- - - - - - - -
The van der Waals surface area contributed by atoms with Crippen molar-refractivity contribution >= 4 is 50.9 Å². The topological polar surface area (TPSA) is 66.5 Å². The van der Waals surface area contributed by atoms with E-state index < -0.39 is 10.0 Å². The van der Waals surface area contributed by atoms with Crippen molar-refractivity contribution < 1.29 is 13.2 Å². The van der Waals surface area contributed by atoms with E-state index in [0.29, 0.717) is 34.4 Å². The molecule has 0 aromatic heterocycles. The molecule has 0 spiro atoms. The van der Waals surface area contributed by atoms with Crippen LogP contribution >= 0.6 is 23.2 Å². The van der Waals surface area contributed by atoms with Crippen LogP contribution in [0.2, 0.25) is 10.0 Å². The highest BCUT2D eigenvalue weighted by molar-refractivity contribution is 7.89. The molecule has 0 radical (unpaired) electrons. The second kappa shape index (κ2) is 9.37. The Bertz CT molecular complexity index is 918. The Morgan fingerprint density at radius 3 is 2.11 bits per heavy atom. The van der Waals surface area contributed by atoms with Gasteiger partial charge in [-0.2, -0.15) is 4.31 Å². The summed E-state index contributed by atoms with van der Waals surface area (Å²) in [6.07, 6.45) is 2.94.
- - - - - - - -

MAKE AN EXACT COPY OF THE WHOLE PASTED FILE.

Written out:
The van der Waals surface area contributed by atoms with Crippen molar-refractivity contribution >= 4 is 50.9 Å². The topological polar surface area (TPSA) is 66.5 Å². The van der Waals surface area contributed by atoms with E-state index < -0.39 is 10.0 Å². The van der Waals surface area contributed by atoms with Crippen molar-refractivity contribution < 1.29 is 13.2 Å². The van der Waals surface area contributed by atoms with E-state index in [0.29, 0.717) is 34.4 Å². The molecule has 0 aromatic heterocycles. The molecule has 0 spiro atoms. The van der Waals surface area contributed by atoms with Crippen LogP contribution >= 0.6 is 23.2 Å². The van der Waals surface area contributed by atoms with Crippen LogP contribution in [0.2, 0.25) is 10.0 Å². The highest BCUT2D eigenvalue weighted by molar-refractivity contribution is 7.89. The molecule has 0 radical (unpaired) electrons. The second kappa shape index (κ2) is 9.37. The Bertz CT molecular complexity index is 918. The Morgan fingerprint density at radius 3 is 2.11 bits per heavy atom. The van der Waals surface area contributed by atoms with Gasteiger partial charge in [-0.2, -0.15) is 4.31 Å². The summed E-state index contributed by atoms with van der Waals surface area (Å²) in [6.07, 6.45) is 2.94.